Now, up that moment, I'd been calm. I hadn't yelled out. I hadn't whimpered. I hadn't even wet my pants, although the urgency to do so was building up its own tension. But I was a resourceful kind of person -- cool and logical. Either I must be asleep or I was only imagining all this -- or so I kept saying until I stopped blinking.

    I was still blue and green. My arms and the rest of me were all lit up and blue or green. Just not flashing on and on. I blinked a couple of times -- my eyes, not my skin. I twisted my legs a little tighter and wondered if I ought to forget about all the weirdness and just go find a bathroom. Like, I said. I was cool as Popsicle... at least, until I turned around and headed for the door.

    At least, I thought I was heading for the door. Except there wasn't any door. Where the door had been there was only a window. As I gazed through its rather oblong and bulbed glass, I happened to notice there were fish swimming by. Now, not only is that unusual for a Laundromat, especially one not located on a ship, but this particular Laundromat, the one called Jerry's Soap and Suds, the one just around the corner from Ted's Tacos and Greenfield Apartments where I lived, had never had fish swimming anywhere near it.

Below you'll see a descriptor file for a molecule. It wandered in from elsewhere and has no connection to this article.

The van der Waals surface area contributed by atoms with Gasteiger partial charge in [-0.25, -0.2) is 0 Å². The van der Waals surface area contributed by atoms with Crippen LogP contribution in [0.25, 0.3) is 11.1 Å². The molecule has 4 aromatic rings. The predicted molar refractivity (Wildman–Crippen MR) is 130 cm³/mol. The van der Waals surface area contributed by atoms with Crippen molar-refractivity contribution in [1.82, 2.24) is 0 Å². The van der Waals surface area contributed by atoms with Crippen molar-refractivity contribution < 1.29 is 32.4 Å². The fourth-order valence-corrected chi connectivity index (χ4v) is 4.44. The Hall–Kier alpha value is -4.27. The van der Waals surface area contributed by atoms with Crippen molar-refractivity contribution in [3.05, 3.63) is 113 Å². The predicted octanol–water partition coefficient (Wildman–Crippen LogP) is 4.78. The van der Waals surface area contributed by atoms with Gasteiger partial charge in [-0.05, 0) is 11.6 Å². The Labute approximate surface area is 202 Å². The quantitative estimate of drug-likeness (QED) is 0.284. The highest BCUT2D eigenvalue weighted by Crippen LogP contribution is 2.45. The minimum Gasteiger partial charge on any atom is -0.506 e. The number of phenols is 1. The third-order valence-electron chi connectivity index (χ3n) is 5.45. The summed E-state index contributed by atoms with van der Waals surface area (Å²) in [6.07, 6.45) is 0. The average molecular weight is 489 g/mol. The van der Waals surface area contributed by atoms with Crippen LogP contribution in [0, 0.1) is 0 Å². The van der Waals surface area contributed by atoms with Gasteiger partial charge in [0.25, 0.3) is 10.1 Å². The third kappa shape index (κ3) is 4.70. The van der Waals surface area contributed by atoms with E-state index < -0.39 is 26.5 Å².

Just then an octopus swam by, looked in at me, and knocked at the window. I'm not sure if it was waving or just letting its tentacle flow with the current. Except that there shouldn't have been a current. We hadn't had any rain for months, and it was a good forty miles to the ocean.

    I was hopping up and down, needing a bathroom with an urgency that made the before seem no more than a faint query. I shot a look at the other walls of the room. To my left was another window, one facing out into the darkness of outer space. As I watched a small rock sped by with a cockroach sitting on top.

    I shook my head, wondering if I were going mad. I turned to look behind me. A door! I rushed over, opened it, and went in. A sign on my right informed me that the way to Crescent Falls was a brisk 45 minute walk. I didn't mind. Redwood trees soared skyward. Pine scent pinged my nose. Squirrels chattered. It seemed the perfect place to take care of my problem.

    Later, as the back of my legs started cramped from my climb, I began to wonder what would happen to my dirty clothes -- all those underwear and smelly socks!

    But did I mention there weren't any doors on this side? But the air was fresh. The sun warm, and I no longer a glowed like a Christmas ornament.

    I suppose, back at Jerry's Soap and Suds there's still detergent forming huge cone mountains. I wonder if someone else has started turning blue and green and blinking like a neon road sign. Maybe I'll soon have company.

    Karen S. Riggin dreams in science fiction and teaches second graders when daybreak hits. During evenings, weekends, and vacations, she transposes alternate realities into words and scenes from outer space. She writes novels, but keeps a portfolio of short stories and poems at  http://shaara.Writing.Com/ Three of her short stories have just been published in the November issue of Spectacular Speculations Another story will be included in the Farspace2 Anthology: